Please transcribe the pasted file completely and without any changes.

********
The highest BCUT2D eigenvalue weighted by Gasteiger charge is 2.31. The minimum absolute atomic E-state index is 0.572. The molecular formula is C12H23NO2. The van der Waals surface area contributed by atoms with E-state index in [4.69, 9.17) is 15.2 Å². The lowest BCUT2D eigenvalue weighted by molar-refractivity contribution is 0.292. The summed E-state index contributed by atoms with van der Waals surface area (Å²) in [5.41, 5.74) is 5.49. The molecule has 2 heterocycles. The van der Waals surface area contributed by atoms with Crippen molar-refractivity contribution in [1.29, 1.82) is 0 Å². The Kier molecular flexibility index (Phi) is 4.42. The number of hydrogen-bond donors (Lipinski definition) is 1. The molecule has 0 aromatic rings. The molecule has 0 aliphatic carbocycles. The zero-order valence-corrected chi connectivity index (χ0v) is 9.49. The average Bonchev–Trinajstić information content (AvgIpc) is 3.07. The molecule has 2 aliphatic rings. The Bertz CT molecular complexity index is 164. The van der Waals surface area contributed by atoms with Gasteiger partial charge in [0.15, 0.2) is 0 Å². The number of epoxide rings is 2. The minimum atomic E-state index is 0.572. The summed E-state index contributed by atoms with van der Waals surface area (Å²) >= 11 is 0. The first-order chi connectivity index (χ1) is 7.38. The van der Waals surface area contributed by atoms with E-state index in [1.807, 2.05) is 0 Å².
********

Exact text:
The highest BCUT2D eigenvalue weighted by Gasteiger charge is 2.31. The minimum absolute atomic E-state index is 0.572. The molecular formula is C12H23NO2. The van der Waals surface area contributed by atoms with E-state index in [4.69, 9.17) is 15.2 Å². The lowest BCUT2D eigenvalue weighted by molar-refractivity contribution is 0.292. The summed E-state index contributed by atoms with van der Waals surface area (Å²) in [5.41, 5.74) is 5.49. The molecule has 2 heterocycles. The van der Waals surface area contributed by atoms with Crippen molar-refractivity contribution in [1.29, 1.82) is 0 Å². The Kier molecular flexibility index (Phi) is 4.42. The number of hydrogen-bond donors (Lipinski definition) is 1. The molecule has 0 aromatic rings. The molecule has 0 aliphatic carbocycles. The zero-order valence-corrected chi connectivity index (χ0v) is 9.49. The average Bonchev–Trinajstić information content (AvgIpc) is 3.07. The molecule has 2 aliphatic rings. The Bertz CT molecular complexity index is 164. The van der Waals surface area contributed by atoms with Gasteiger partial charge in [0.15, 0.2) is 0 Å². The number of epoxide rings is 2. The minimum atomic E-state index is 0.572. The summed E-state index contributed by atoms with van der Waals surface area (Å²) >= 11 is 0. The first-order chi connectivity index (χ1) is 7.38. The van der Waals surface area contributed by atoms with E-state index in [1.807, 2.05) is 0 Å².